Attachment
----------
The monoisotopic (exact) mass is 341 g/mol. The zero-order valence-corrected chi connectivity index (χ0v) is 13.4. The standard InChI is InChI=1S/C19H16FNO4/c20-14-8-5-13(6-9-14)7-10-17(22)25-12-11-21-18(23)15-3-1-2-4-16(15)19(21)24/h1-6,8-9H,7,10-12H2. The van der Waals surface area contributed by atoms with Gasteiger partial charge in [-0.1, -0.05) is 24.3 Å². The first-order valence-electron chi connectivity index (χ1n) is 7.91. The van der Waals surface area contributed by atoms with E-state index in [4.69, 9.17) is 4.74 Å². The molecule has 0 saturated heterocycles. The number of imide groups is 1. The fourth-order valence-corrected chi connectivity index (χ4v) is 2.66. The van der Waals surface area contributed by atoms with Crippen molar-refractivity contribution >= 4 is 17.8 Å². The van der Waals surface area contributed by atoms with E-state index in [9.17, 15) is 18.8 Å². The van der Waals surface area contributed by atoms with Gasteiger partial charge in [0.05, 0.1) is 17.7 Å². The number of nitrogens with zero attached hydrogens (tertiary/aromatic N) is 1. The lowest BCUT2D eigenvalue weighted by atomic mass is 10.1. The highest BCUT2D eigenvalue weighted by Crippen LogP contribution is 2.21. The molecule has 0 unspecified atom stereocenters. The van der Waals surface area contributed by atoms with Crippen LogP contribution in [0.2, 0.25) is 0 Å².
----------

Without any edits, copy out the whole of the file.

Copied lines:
The monoisotopic (exact) mass is 341 g/mol. The zero-order valence-corrected chi connectivity index (χ0v) is 13.4. The standard InChI is InChI=1S/C19H16FNO4/c20-14-8-5-13(6-9-14)7-10-17(22)25-12-11-21-18(23)15-3-1-2-4-16(15)19(21)24/h1-6,8-9H,7,10-12H2. The van der Waals surface area contributed by atoms with Gasteiger partial charge in [-0.1, -0.05) is 24.3 Å². The first-order valence-electron chi connectivity index (χ1n) is 7.91. The van der Waals surface area contributed by atoms with E-state index in [4.69, 9.17) is 4.74 Å². The molecule has 0 saturated heterocycles. The number of imide groups is 1. The fourth-order valence-corrected chi connectivity index (χ4v) is 2.66. The van der Waals surface area contributed by atoms with Crippen molar-refractivity contribution >= 4 is 17.8 Å². The van der Waals surface area contributed by atoms with E-state index in [9.17, 15) is 18.8 Å². The van der Waals surface area contributed by atoms with Gasteiger partial charge in [0.05, 0.1) is 17.7 Å². The number of nitrogens with zero attached hydrogens (tertiary/aromatic N) is 1. The lowest BCUT2D eigenvalue weighted by atomic mass is 10.1. The highest BCUT2D eigenvalue weighted by Crippen LogP contribution is 2.21. The molecule has 0 unspecified atom stereocenters. The van der Waals surface area contributed by atoms with Crippen LogP contribution in [0.2, 0.25) is 0 Å².